Thursday, January 29, 2015

Just Posted: "Governance Polycentrism Or Regulated Self-Regulation—Rule Systems for Human Rights Impacts of Economic Activity Where National, Private and International Regimes Collide"

The regulation of the human rights impacts of economic activity has produced some of the most significant changes in the scope, nature and understanding of the character of law, governance, the state and the international order.

(Pix (c) Larry Catá Backer 2015)

I have been considering the systemic aspects of this emerging structures of "law", that now include both traditional state produced law and governance rules produced by non-state actors.  To that end I have drafted an essay, "Governance Polycentrism Or Regulated Self-Regulation—Rule Systems for Human Rights Impacts of Economic Activity Where National, Private and International Regimes Collide." My object is to try to identify the "constitution" within which these emerging multi-rule systems operate.  Transnational governance is not arising as a haphazard and chaotic process; it follows organizing rules and is bounded by premises that distinguish between legitimate and illegitimate efforts.  these rules ought to be of interest to lawyers and policymakers who venture into this increasingly important area of individual and institutional behavior management. 

The abstract follows. The essay may be found HERE.  A final version of this essay will appear in Kerstin Blome, Hannah Franzki, Andreas Fischer-Lescano, Nora Markard and Stefan Oeter (eds.) Contested Collisions: Interdisciplinary Inquiries into Norm Fragmentation in World Society.

Larry Catá Backer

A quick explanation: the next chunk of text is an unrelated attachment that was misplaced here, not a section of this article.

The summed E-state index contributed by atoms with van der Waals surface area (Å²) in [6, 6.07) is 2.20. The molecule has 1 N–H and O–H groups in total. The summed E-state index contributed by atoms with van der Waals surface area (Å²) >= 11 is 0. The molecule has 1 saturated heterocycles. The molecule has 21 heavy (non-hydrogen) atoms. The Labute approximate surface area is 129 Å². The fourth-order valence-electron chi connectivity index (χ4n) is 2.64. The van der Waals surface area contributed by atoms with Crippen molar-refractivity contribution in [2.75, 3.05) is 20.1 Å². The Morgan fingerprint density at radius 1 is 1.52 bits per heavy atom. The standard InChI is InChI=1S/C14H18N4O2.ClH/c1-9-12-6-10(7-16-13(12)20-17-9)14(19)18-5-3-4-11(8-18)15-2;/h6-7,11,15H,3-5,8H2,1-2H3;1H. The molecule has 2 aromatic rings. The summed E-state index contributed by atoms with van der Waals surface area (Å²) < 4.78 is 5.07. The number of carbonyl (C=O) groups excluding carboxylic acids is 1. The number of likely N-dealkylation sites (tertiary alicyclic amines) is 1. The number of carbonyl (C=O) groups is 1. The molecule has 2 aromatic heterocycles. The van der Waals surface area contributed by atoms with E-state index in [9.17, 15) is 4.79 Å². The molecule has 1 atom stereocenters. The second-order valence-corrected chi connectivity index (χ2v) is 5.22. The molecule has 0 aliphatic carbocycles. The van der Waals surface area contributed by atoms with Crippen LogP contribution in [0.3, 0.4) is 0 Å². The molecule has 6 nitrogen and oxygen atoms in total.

Abstract:  The development of governance regimes for the human rights impacts of economic activity has been at the center of the evolution of governance where multiple legal and non-legal systems simultaneously apply. The regulation of these activities suggests the way in which non-legal approaches play a crucial role in the creation of structures within which the collisions of polycentric governance, its necessary anarchic character, can be managed (but not ordered).  Consequently it evidences as well the way in which law (and its principles of hierarchy and unitary systemicity) plays a less hegemonic role, that is, the way in which law has less to contribute toward the governance problem thus posed.  Part I considers the structures and premises of the emerging governance framework built into the United Nations Guiding Principles for Business and Human Rights (UNGP), and the three pillar framework from which it arose (state duty to protect, corporate responsibility to respect, and effective remedies for adverse effects of human rights), as it has been incorporated into the Organization for Economic Cooperation and Development Guidelines for Multinational Enterprises. Part II then challenges the formal logic of the theory polycentric anarchy with a consideration of the functional effects of implementation. Governance in action may not so much produce spaces for managed polycentric collision as it links politically posited law and private governance in what could be called an externally regulated self-regulation. In particular, Gunther Teubner’s notion of self-constitutionalizing regimes founded not on polycentricity as order without a center, but rather as the construct of a network of linkages that produces both self constitution and dependent autonomy. The linkages that tie the governance systems of states, enterprises and international bodies in the regulation of the human rights effects of economic activity, then, have substance.  These linkages do not produce order formally, but they do have the functional effect of ordering relations among autonomous actors based on the effects of their communicative interventions. It is in the understanding of the character of those linkages, as anarchic sites for mediation of collision or as the form of new multi-systemic hierarchies of regulation, that one can see emerge the nature of “law” in the 21st century.

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